The lobbying industry kept a firm hand on the tiller last year as it navigated through health care and financial reform, reporting a steady rise in revenue in 2010. The National Law Journal‘s annual survey of the lobbying industry, the Influence 50, showed that the 50 highest-grossing lobbying practices brought in a collective $1.1 billion in 2010, an increase of 4.6% from the year before.



In 2010, most lobby shops increased revenue
Top lobby shops, honing in on health care, grew 4.6% in 2010. 

To qualify for the Influence 50, firms must have reported at least $2 million in Lobbying Disclosure Act fees and had at least $7 million in overall lobbying revenue in 2010.

Lobby shops and law firms with the highest revenues from lobbying work in 2010.

Lobbying practices at Washington-area law offices that earned the most in 2010.

Lobbying activites at non-law firms that earned at least $7 million in 2010.


Defining Lobbying: There are several legal definitions of lobbying. The Lobbying Disclosure Act of 1995 (LDA) limits it to activities directed at Congress and certain members of the executive branch. The Foreign Agents Registration Act of 1938 encompasses certain “political activities” and public relations efforts. The Internal Revenue Service Code of 1986 defines lobbying as anything that could be classified as “influencing legislation” at either the federal or state level.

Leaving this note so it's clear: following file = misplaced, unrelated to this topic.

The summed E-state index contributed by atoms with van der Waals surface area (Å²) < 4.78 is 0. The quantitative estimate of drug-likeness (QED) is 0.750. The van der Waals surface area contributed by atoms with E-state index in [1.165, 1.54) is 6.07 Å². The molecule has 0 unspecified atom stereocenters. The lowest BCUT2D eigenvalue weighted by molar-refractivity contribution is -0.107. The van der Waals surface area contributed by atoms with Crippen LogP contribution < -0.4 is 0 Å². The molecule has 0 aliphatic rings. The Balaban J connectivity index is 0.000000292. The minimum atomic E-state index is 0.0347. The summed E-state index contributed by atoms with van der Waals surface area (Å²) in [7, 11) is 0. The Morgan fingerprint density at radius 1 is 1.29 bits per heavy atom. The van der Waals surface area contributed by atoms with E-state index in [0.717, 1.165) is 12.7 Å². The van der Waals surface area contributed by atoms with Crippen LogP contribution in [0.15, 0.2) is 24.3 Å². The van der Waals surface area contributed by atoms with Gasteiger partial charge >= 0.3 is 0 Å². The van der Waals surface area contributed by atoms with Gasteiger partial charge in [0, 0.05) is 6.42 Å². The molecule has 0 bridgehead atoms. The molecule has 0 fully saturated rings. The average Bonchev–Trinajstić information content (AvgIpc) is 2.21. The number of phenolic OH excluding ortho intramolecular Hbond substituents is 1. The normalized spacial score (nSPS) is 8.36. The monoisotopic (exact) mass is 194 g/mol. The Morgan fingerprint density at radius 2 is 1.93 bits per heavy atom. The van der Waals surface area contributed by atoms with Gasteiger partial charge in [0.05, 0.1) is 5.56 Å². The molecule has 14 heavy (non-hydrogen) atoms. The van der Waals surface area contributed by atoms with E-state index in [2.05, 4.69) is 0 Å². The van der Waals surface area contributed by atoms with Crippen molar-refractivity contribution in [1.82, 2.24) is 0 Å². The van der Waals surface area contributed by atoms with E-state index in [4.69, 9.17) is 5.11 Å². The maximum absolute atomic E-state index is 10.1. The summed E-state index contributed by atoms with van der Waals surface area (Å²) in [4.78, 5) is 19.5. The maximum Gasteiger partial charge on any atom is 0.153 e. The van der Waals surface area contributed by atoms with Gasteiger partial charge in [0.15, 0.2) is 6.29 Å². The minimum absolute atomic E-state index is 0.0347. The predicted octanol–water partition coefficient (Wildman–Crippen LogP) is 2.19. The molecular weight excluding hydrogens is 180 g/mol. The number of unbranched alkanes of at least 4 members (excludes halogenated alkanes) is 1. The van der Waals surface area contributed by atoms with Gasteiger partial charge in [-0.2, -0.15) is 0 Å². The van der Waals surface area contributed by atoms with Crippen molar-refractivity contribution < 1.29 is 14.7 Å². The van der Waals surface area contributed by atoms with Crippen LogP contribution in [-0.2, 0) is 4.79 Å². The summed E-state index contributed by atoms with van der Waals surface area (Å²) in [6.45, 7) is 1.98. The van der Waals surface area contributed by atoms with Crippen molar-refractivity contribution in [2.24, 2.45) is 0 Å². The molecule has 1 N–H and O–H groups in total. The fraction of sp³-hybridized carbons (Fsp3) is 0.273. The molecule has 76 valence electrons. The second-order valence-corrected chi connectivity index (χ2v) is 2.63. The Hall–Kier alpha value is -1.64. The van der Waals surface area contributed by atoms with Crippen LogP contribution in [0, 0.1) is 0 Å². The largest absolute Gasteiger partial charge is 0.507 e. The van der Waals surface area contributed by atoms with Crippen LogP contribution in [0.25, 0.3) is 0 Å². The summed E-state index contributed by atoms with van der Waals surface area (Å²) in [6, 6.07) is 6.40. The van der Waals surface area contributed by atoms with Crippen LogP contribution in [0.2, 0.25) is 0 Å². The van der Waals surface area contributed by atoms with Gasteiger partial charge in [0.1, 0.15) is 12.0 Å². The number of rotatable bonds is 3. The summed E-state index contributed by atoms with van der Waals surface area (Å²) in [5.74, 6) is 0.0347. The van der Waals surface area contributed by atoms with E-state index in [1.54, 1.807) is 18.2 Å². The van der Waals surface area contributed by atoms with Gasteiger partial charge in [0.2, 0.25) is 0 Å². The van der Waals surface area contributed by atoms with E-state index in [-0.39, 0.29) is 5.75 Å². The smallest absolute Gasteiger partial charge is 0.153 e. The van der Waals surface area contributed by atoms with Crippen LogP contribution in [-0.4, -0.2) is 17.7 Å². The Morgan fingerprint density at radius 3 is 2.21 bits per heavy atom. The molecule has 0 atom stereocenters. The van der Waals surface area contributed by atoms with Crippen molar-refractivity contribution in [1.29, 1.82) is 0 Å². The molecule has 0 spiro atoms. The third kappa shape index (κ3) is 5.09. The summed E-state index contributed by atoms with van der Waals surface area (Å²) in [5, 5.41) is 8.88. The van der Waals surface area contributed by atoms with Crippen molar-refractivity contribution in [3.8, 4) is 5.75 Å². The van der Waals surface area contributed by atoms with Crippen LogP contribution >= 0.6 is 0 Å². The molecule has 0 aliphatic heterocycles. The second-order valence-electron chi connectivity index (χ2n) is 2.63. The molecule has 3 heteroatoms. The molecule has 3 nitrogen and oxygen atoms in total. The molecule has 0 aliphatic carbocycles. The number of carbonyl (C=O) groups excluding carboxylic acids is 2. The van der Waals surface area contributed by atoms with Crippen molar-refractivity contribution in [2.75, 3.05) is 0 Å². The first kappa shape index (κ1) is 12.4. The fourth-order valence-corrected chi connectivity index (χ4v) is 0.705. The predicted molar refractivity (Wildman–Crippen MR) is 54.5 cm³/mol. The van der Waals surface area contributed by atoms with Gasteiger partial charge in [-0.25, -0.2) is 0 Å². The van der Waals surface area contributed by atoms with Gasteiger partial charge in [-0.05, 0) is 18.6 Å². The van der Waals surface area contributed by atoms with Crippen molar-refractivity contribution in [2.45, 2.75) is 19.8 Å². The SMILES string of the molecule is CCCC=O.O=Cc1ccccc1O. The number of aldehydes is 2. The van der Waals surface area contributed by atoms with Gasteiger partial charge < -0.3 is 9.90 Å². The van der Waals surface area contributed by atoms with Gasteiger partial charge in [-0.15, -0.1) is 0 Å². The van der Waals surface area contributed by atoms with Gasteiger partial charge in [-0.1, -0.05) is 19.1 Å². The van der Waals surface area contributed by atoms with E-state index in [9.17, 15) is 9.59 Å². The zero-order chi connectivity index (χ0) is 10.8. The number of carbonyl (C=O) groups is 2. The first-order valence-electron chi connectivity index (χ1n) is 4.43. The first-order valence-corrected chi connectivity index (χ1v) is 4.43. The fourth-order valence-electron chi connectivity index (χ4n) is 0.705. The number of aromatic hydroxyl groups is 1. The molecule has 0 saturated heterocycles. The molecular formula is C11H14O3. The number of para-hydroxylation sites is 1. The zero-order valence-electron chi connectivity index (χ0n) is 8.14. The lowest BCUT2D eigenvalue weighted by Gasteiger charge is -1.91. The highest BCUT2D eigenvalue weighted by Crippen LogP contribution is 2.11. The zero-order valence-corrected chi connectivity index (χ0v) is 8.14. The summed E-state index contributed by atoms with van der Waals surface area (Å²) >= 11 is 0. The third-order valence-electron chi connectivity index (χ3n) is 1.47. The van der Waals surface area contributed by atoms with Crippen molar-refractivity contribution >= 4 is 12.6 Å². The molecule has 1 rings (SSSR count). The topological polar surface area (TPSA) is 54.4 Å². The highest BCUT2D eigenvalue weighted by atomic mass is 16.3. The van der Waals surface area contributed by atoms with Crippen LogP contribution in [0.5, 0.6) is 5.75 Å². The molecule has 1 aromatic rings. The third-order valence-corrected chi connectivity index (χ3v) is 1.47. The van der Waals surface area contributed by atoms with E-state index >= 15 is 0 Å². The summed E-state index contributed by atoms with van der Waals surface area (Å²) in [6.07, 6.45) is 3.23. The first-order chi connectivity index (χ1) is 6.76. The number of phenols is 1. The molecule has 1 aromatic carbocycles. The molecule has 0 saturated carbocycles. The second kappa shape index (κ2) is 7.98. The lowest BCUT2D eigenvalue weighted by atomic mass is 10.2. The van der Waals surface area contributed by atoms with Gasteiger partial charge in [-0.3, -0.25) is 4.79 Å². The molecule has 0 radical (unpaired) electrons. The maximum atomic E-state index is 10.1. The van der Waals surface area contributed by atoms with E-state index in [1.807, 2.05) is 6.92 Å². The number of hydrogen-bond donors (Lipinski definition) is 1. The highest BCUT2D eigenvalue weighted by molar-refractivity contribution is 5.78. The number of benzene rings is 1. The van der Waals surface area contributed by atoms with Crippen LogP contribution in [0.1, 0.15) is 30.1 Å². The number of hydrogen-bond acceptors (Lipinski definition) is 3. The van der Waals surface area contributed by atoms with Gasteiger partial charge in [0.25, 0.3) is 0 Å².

In putting together the Influence 50, we recognize that none of those laws or definitions captures the full scope of lobbying as it is practiced today. Accordingly, for the purposes of the survey, we defined lobbying in its broadest sense: all activities intended to shape laws or regulations on behalf of a client. This includes, but is not limited to, lobbying of federal agencies and state, local and foreign governments, as well as work done on related advertising, grassroots and public relations campaigns. It includes legal work and advice on how to comply with existing laws and regulations.

Deciding Who Makes It: To focus the survey on the largest legislative practices, we included only those firms that reported at least $2 million in LDA fees last year. In addition, our published rankings list only those firms for which total lobbying revenue was at least $7 million last year. For firms that are new this year to the Influence 50 list, the gross revenue for 2009 is not noted.

Calculating Revenue: In preparing this year’s report, we surveyed more than 100 lobbying and law firms, limiting them to 2010 revenue generated by federal and state lobbying activities in Washington-area offices. International lobbying handled by foreign offices was not included in the survey numbers, nor was revenue generated by subsidiaries, affiliates or parent companies. In some cases, 2009 revenue numbers have been adjusted for accuracy. Most firms cooperated in our reporting of their revenue; some did not. But even among firms that cooperated, we reviewed the firms’ calculations and, in some cases, requested revisions or additional supporting documentation. Although we strove for accuracy, all figures in the survey should be viewed as informed estimates of the firm’s 2010 revenues, rounded to the nearest $100,000 increment.